what can we do as parents, aunts, uncles, church leaders, etc... to help kids know that suicide is not the answer to the problems that they are having?  i think that the main key is open dialogue.  there are so many ads on tv about talking to your children about drugs and alcohol but not many about suicide.  yet it is the 3rd leading cause of death in people 15-24 and the 4th in kids from 10-14.  i think it is so uncomfortable for people to talk about.  as a parent you don't want to ever think that your child would do that.  and most of them will never even think of it.  but just in case they do wouldn't you want to know that you had prepared them for those thoughts?
let them know that there are so many people who love them.  that would help them, listen to them, get them help.  make sure they think about leaders or relatives or even help lines that will be there for them if they don't feel like they can come to you.  make sure they know that they can come to you and you will deal with it calmly and without judgement.
the thing can be something small that can bring these thoughts to mind...something small to us as adults.  i know as a teenager you feel things so much more because you haven't learned yet how to deal with the emotions of life.  and life is happening much earlier with our children.  so that thing that seems small to us can actually be huge to them.  just food for thought.  mainly i just wanted to tell you that it can be anyone.  it isn't just the kid who dresses all in black.  it's the football player who doesn't feel like he's living up to everyone's expectations.  the kid who maybe doesn't have the friends that he wishes he did.  the girl who has lost a friend or boyfriend.  the child next door whose parents are getting divorced or are abusive.  the young girl that is dealing with mental illness that isn't anyone you would think would be. you just never know.  prepare them, talk to them.  not just your own kids but the kids that you teach in church, the kids that seem to always be at your house.  i'm not saying take on the suicide talk with kids that aren't your own, but make sure they know that you truly love them and care what about what is going on in their lives.  make sure your kids know that you care and are there not just for them but for their friends if needs be.  i know that i have had many meaningful talks with girls in young women's about things that i could relate to that their parents couldn't.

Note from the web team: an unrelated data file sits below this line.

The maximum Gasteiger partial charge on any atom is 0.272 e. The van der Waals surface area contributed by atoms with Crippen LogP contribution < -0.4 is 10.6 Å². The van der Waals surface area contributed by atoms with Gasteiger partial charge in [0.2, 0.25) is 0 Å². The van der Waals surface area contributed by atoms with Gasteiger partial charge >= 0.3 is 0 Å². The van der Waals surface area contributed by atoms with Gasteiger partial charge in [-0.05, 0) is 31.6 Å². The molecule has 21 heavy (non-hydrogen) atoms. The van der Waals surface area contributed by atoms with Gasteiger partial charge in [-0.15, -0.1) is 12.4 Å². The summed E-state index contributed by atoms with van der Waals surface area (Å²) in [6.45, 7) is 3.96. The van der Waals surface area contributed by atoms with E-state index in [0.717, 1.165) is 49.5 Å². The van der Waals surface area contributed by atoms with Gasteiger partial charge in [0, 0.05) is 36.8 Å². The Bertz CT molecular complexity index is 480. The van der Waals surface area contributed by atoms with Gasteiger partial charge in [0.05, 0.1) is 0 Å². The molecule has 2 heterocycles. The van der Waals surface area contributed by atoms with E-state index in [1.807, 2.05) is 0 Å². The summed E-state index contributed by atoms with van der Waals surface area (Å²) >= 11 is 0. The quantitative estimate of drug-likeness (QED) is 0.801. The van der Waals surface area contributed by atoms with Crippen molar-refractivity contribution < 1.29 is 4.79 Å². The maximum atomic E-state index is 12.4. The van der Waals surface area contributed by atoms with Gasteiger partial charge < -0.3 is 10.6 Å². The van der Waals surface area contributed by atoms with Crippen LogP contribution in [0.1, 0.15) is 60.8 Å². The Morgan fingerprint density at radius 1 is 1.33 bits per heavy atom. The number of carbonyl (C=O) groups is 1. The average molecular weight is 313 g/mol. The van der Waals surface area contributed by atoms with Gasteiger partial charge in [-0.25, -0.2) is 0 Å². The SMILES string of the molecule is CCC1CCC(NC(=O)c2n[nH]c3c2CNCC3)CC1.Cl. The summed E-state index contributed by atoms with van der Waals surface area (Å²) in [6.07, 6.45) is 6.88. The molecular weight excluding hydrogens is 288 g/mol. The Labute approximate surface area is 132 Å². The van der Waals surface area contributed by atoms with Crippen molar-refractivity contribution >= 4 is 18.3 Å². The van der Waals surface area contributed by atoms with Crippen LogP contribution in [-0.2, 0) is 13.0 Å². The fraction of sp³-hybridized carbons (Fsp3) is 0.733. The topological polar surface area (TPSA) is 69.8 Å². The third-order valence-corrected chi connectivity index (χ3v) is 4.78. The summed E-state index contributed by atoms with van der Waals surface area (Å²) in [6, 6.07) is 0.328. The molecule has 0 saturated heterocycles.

i don't know if any of this makes sense but teen suicide is a tragedy and in my opinion it happens way too much.  sometimes no matter what you do it will happen anyway.  one of the kids who recently died in our community was a happy kid with a great family and a promising future.  you just can't see any warning signs sometimes.  i found a good website that gives some warning signs and ways that you can help.  again, i think the most important thing is communication.  open, non-judgemental, non-accusatory communication.  even if you think your kid would never even think about it.  they might.  i want to make it clear that i know that ultimately it is their decision and no matter what you do you can't make that decision for them.  i just want it to be something that you think about.